The final stage of the Tour, as is traditional, is a meander into Paris from the suburbs, in this case Montgeron. Even in a Tour as tight as this one, expect to see a lesuirely pace and plenty of photos being taken… until we hit the circuits of central Paris. You all know the drill – eight hard and fast circuits through breathtakingly pretty streets, with a final sprint towards the Arc de Triomphe along the Champs-Elysees. Breakaways may feature, but this one is for the sprinters.
Profil de l’étape
AmyBC’s Wine of the Day – As always, Champagne for Paris!
Wine: Pouillon Solera Champagne Brut Premier Cru NV
From an importer: The Pouillon family has been growing grapes in the region for over a century, but it wasn’t until 1947 when Fabrice’s grandfather, Roger Pouillon, decided to produce wine from his holdings along with the help of his wife, Bernedette, and his uncle, Louis Baulant, a well-known winemaker and consultant in the region. The estate continued to grow over succeeding decades as grape contracts expired allowing the family terroirs to be reincorporated into the Pouillon estate. James Pouillon, Fabrice’s father, joined the firm in 1964 and modernized the cellar by adding enamel-lined tanks and gyropalletes. Fabrice joined his father in 1998 after finishing degrees in both business and oenology school, and he has taken the winery in an exciting new direction. Working in the grand cru of Aÿ and throughout the Vallée de la Marne and the Montagne de Reims,
Fabrice is crafting articulate, expressive, terroir-driven wines that are vibrantly aromatic and intricate on the palate.
Did you know?
I mentioned that the Tour kicks off in Montgeron for this final stage. You might already know that Montgeron (specifically, the Café Au Reveil Matin) was the starting point for the first ever Tour, back in 1903. Want details? I think Wannabe was there (tee hee). More seriously, if you want details, Chris has reviewed a book on the proto tour, and both book and review are worth looking at.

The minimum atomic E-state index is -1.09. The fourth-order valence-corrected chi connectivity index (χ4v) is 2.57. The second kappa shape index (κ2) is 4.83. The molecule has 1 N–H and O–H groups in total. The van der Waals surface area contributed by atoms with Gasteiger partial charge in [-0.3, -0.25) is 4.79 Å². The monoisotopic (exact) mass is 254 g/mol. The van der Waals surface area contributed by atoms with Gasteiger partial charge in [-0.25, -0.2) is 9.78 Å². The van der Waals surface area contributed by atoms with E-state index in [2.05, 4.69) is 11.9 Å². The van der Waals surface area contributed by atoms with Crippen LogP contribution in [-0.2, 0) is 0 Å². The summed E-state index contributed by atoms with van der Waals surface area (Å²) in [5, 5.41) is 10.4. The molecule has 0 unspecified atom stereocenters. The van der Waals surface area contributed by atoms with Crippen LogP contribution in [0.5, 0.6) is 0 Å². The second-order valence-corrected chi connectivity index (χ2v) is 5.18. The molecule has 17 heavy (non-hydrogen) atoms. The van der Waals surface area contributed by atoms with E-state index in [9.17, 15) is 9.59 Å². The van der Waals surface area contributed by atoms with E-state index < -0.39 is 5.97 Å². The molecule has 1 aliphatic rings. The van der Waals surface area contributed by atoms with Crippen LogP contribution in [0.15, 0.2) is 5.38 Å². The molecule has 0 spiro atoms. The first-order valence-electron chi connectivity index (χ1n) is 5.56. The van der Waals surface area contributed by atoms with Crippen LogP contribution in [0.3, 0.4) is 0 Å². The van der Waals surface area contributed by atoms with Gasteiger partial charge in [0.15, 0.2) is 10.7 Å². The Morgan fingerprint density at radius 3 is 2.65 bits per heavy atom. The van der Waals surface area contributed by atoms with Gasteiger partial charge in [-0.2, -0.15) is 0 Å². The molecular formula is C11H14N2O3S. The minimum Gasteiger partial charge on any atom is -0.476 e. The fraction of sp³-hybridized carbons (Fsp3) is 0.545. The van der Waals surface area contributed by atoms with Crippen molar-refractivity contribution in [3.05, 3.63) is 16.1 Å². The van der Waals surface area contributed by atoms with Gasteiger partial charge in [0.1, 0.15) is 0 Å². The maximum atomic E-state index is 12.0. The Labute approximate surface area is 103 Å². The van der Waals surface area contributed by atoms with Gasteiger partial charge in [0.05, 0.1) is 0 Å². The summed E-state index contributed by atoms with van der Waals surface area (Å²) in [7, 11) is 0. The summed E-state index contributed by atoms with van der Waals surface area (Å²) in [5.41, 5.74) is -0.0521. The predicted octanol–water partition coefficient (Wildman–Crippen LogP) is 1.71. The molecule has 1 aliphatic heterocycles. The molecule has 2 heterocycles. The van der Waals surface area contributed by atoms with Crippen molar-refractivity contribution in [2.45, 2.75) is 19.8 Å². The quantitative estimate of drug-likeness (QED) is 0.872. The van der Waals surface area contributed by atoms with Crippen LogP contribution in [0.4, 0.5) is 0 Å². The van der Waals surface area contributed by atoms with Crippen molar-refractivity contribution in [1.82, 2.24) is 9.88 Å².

What’s at stake?
In overall terms, not a huge amount. After stage 18, the polka dots and white jersey were wrapped up (if they weren’t already after the second week). We’d all hoped that the green jersey would be a fight to the finish following Matthews’ stirling efforts at the beginning of week three, but Kittel’s fall in stage 17 effectively handed him the jersey. Yellow, and the podium, remained close but the last meaningful chance to alter positions ended on the streets of Marseille in the stage 20 time trial.
So, this one is all about the win – but for sprinters, it is the big one. There is the “sprinter’s classic” of Paris-Tours, and some World Championships and Olympics. Milan-San Remo often goes to sprinters, and of course every stage of every Grand Tour has value. For my money, though, there isn’t anything more prestigious for a pure sprinter than a win in Paris.
Who’s going to win?
With this year’s sprinting field, it really is a question of who’s left? Cav won four in a row, but he’s gone home injured. So too has Kittel, who won the subsequent two (as well as five stages this year). Gone, also, are Sagan and Demare (and Dan McClay, who definitely, unequivocally would have won this).
Of those who are left, Matthews, Boasson Hagen, Degenkolb and Kristoff would all want a tougher finish, and the last-named is badly out of form. Groenewegen is yet to show the sort of form we might have expected of him, and neither is Bouhanni.
It is all set up wonderfully for Andre Greipel, in other words. This extraordinarily durable sprinter has a great chance to win at yet another Grand Tour. I know that we’re all used to the statistics, but one more time. He’s won 22 GT stages, including 11 in the Tour. He’s won in every Grand Tour he’s contested since 2008. He’s won in every Tour since 2011, and has won on the Champs for the last two years.
He hasn’t yet won in this Tour. Seventh consecutive year with a Tour stage? I think so.
- Note that I originally said that Feargal reviewed the proto-Tour book. This was Chris. Apologies for the error.